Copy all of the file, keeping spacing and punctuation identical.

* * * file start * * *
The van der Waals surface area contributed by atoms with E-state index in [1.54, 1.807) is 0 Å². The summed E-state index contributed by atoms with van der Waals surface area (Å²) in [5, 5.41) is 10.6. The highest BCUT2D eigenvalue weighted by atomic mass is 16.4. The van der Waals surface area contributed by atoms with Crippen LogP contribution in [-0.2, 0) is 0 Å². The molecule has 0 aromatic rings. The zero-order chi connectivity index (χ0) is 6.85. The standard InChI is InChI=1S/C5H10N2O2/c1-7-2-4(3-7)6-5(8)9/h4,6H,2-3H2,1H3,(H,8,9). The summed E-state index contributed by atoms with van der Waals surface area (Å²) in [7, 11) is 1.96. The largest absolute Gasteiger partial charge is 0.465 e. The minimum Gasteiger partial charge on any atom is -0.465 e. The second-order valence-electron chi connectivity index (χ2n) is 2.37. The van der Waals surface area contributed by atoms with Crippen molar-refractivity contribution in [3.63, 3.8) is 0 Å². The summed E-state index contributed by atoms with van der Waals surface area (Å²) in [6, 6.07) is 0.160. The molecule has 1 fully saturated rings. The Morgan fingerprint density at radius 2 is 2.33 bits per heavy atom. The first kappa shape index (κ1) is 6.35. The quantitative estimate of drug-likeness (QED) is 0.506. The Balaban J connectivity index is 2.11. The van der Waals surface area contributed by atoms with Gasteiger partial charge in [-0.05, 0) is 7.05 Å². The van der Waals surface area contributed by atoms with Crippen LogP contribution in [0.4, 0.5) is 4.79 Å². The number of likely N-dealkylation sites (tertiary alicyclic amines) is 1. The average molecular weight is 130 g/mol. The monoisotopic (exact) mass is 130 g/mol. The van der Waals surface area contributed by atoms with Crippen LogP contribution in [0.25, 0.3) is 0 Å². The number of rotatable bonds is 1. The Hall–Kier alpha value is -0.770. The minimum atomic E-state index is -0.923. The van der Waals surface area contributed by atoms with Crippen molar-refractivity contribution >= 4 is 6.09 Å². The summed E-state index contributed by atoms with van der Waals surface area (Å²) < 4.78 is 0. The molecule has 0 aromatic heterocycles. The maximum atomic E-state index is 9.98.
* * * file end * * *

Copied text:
The van der Waals surface area contributed by atoms with E-state index in [1.54, 1.807) is 0 Å². The summed E-state index contributed by atoms with van der Waals surface area (Å²) in [5, 5.41) is 10.6. The highest BCUT2D eigenvalue weighted by atomic mass is 16.4. The van der Waals surface area contributed by atoms with Crippen LogP contribution in [-0.2, 0) is 0 Å². The molecule has 0 aromatic rings. The zero-order chi connectivity index (χ0) is 6.85. The standard InChI is InChI=1S/C5H10N2O2/c1-7-2-4(3-7)6-5(8)9/h4,6H,2-3H2,1H3,(H,8,9). The summed E-state index contributed by atoms with van der Waals surface area (Å²) in [7, 11) is 1.96. The largest absolute Gasteiger partial charge is 0.465 e. The minimum Gasteiger partial charge on any atom is -0.465 e. The second-order valence-electron chi connectivity index (χ2n) is 2.37. The van der Waals surface area contributed by atoms with Crippen molar-refractivity contribution in [3.63, 3.8) is 0 Å². The summed E-state index contributed by atoms with van der Waals surface area (Å²) in [6, 6.07) is 0.160. The molecule has 1 fully saturated rings. The Morgan fingerprint density at radius 2 is 2.33 bits per heavy atom. The first kappa shape index (κ1) is 6.35. The quantitative estimate of drug-likeness (QED) is 0.506. The Balaban J connectivity index is 2.11. The van der Waals surface area contributed by atoms with Gasteiger partial charge in [-0.05, 0) is 7.05 Å². The van der Waals surface area contributed by atoms with Crippen LogP contribution in [0.4, 0.5) is 4.79 Å². The number of likely N-dealkylation sites (tertiary alicyclic amines) is 1. The average molecular weight is 130 g/mol. The monoisotopic (exact) mass is 130 g/mol. The van der Waals surface area contributed by atoms with Crippen LogP contribution in [0.25, 0.3) is 0 Å². The number of rotatable bonds is 1. The Hall–Kier alpha value is -0.770. The minimum atomic E-state index is -0.923. The van der Waals surface area contributed by atoms with Crippen molar-refractivity contribution >= 4 is 6.09 Å². The summed E-state index contributed by atoms with van der Waals surface area (Å²) < 4.78 is 0. The molecule has 0 aromatic heterocycles. The maximum atomic E-state index is 9.98.